Human Skin Penetration of Sunscreen Nanoparticles: In-vitro Assessment of a Novel Micronized Zinc Oxide FormulationCross S.E.a · Innes B.b · Roberts M.S.a · Tsuzuki T.b · Robertson T.A.c · McCormick P.b
aTherapeutics Research Unit, Southern Clinical Division, Department of Medicine, University of Queensland, Princess Alexandra Hospital, Woolloongabba, bAdvanced Nanotechnology Ltd, Welshpool, and cSchool of Biomedical Sciences, Curtin University of Technology, Bentley, Australia
Dr. Sheree Cross
Therapeutics Research Unit, Southern Clinical Division
Department of Medicine, University of Queensland
Princess Alexandra Hospital, Woolloongabba, QLD 4102 (Australia)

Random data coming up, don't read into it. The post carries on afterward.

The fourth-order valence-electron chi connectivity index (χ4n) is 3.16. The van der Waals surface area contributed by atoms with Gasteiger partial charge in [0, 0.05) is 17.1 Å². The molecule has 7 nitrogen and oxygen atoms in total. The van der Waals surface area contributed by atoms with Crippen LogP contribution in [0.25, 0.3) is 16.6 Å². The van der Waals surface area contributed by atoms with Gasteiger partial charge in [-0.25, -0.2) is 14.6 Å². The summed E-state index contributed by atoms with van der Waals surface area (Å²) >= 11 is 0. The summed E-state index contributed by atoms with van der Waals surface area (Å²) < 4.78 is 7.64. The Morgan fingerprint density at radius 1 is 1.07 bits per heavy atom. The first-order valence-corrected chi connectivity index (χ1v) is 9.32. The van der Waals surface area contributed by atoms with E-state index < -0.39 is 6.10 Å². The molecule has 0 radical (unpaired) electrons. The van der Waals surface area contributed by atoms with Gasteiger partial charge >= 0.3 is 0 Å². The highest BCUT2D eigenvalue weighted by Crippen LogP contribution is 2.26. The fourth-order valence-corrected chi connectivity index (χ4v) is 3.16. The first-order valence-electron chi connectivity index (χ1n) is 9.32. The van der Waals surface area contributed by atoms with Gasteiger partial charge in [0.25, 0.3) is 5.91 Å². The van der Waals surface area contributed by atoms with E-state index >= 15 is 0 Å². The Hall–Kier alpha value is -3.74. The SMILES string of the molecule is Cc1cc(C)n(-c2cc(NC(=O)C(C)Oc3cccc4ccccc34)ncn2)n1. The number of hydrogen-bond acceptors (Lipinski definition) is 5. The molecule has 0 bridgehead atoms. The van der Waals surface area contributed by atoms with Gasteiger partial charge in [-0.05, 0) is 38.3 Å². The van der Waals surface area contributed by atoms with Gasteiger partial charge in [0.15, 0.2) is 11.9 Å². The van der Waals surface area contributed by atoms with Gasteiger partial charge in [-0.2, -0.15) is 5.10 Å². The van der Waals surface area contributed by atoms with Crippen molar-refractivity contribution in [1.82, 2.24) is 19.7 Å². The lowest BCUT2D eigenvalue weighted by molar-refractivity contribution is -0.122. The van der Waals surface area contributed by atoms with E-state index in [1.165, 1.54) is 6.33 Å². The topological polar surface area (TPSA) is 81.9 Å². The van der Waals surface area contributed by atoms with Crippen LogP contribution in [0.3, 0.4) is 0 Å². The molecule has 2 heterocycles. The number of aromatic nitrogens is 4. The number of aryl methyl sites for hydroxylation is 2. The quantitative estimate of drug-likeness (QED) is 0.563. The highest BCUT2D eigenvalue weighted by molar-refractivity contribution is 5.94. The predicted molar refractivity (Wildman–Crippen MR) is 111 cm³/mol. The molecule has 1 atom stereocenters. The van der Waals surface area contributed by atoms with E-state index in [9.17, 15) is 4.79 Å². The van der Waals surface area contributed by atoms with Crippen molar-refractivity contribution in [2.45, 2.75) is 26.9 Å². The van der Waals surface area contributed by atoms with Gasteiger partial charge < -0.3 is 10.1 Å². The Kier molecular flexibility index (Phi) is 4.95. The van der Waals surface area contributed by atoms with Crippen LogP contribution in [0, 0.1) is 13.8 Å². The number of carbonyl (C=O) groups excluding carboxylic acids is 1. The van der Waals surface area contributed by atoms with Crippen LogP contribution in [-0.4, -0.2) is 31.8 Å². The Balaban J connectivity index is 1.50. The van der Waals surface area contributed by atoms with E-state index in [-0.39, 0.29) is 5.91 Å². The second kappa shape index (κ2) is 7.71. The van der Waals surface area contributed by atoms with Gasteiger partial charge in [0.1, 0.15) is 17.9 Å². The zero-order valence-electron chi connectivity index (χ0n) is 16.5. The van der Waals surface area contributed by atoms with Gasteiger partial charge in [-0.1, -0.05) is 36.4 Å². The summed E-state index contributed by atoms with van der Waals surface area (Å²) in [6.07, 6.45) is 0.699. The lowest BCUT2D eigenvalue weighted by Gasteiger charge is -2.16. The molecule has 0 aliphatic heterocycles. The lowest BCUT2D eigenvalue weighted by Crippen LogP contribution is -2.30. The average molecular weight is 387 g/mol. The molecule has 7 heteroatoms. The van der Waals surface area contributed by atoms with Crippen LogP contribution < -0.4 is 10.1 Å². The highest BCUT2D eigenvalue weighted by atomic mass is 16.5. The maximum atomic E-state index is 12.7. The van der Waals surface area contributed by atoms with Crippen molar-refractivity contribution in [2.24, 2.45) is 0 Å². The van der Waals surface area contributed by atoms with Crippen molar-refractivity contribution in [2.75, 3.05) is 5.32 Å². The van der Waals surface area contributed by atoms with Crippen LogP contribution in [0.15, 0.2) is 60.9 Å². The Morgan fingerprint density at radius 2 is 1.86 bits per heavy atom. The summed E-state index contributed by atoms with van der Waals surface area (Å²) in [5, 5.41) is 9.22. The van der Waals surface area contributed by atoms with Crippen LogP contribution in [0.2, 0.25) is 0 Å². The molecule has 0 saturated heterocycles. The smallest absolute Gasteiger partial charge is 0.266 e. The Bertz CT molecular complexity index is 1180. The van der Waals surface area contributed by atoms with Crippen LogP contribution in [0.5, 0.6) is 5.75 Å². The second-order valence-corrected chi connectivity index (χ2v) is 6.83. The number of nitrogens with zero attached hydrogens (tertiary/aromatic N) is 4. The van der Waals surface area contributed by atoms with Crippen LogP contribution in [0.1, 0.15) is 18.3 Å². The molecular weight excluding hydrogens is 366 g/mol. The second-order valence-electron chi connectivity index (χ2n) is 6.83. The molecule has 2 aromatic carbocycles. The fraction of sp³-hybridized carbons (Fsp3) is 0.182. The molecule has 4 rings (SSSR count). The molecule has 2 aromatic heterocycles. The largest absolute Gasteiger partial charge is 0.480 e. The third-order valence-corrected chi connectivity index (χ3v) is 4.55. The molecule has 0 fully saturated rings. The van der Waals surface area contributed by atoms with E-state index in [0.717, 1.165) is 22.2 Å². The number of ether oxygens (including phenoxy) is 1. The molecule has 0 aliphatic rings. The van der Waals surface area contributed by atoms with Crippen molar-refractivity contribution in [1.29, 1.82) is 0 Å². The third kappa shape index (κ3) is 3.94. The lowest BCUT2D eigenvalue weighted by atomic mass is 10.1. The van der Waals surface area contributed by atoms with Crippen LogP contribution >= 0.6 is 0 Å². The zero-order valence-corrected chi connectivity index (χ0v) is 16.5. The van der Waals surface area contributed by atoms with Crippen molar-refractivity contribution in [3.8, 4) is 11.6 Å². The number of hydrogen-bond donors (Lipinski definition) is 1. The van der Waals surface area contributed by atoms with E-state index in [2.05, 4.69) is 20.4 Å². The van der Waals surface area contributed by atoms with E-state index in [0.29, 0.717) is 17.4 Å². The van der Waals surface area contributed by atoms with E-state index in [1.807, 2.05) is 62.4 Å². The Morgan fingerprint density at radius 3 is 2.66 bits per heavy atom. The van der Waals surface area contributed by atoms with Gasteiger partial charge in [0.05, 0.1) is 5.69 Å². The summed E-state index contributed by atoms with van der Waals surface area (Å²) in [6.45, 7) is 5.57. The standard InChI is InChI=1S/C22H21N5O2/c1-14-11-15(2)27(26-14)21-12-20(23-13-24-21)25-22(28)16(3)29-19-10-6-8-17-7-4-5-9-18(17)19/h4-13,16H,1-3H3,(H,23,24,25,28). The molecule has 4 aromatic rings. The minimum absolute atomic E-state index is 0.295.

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The extent to which topically applied solid nanoparticles can penetrate the stratum corneum and access the underlying viable epidermis and the rest of the body is a great potential safety concern. Therefore, human epidermal penetration of a novel, transparent, nanoparticulate zinc oxide sunscreen formulation was determined using Franz-type diffusion cells, 24-hour exposure and an electron microscopy to verify the location of nanoparticles in exposed membranes. Less than 0.03% of the applied zinc content penetrated the epidermis (not significantly more than the zinc detected in receptor phase following application of a placebo formulation). No particles could be detected in the lower stratum corneum or viable epidermis by electron microscopy, suggesting that minimal nanoparticle penetration occurs through the human epidermis.
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